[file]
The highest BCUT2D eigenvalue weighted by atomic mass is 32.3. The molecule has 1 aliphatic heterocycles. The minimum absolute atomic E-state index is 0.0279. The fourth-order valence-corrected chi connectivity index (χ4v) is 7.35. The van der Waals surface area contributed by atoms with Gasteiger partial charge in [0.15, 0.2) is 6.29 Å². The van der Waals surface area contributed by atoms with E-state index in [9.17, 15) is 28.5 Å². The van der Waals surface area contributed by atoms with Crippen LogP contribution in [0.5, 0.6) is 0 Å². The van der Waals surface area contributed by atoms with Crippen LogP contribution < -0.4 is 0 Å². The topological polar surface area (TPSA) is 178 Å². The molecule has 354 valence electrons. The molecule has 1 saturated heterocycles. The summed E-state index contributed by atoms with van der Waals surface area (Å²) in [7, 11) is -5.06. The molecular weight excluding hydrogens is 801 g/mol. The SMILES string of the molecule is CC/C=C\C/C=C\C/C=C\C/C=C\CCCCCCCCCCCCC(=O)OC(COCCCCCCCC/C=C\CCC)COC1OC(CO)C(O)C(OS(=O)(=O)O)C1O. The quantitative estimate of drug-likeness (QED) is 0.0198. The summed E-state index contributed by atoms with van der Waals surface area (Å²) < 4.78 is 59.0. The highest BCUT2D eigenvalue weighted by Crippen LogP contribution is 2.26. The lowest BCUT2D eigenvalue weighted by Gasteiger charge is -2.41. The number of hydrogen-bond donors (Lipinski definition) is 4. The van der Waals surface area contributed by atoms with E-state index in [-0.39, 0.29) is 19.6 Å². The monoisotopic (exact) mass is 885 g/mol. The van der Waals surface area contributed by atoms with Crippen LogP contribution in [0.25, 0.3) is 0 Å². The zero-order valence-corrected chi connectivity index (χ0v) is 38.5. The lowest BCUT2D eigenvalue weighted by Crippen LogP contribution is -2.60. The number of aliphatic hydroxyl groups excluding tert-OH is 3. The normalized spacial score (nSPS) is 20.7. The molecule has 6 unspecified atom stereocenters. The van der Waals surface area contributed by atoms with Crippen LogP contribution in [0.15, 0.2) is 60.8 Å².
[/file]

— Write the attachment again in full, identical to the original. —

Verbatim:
The highest BCUT2D eigenvalue weighted by atomic mass is 32.3. The molecule has 1 aliphatic heterocycles. The minimum absolute atomic E-state index is 0.0279. The fourth-order valence-corrected chi connectivity index (χ4v) is 7.35. The van der Waals surface area contributed by atoms with Gasteiger partial charge in [0.15, 0.2) is 6.29 Å². The van der Waals surface area contributed by atoms with E-state index in [9.17, 15) is 28.5 Å². The van der Waals surface area contributed by atoms with Crippen LogP contribution in [0.5, 0.6) is 0 Å². The van der Waals surface area contributed by atoms with Crippen LogP contribution < -0.4 is 0 Å². The topological polar surface area (TPSA) is 178 Å². The molecule has 354 valence electrons. The molecule has 1 saturated heterocycles. The summed E-state index contributed by atoms with van der Waals surface area (Å²) in [7, 11) is -5.06. The molecular weight excluding hydrogens is 801 g/mol. The SMILES string of the molecule is CC/C=C\C/C=C\C/C=C\C/C=C\CCCCCCCCCCCCC(=O)OC(COCCCCCCCC/C=C\CCC)COC1OC(CO)C(O)C(OS(=O)(=O)O)C1O. The quantitative estimate of drug-likeness (QED) is 0.0198. The summed E-state index contributed by atoms with van der Waals surface area (Å²) < 4.78 is 59.0. The highest BCUT2D eigenvalue weighted by Crippen LogP contribution is 2.26. The lowest BCUT2D eigenvalue weighted by Gasteiger charge is -2.41. The number of hydrogen-bond donors (Lipinski definition) is 4. The van der Waals surface area contributed by atoms with E-state index in [-0.39, 0.29) is 19.6 Å². The monoisotopic (exact) mass is 885 g/mol. The van der Waals surface area contributed by atoms with Crippen LogP contribution in [0.25, 0.3) is 0 Å². The zero-order valence-corrected chi connectivity index (χ0v) is 38.5. The lowest BCUT2D eigenvalue weighted by Crippen LogP contribution is -2.60. The number of aliphatic hydroxyl groups excluding tert-OH is 3. The normalized spacial score (nSPS) is 20.7. The molecule has 6 unspecified atom stereocenters. The van der Waals surface area contributed by atoms with Crippen LogP contribution in [0.15, 0.2) is 60.8 Å².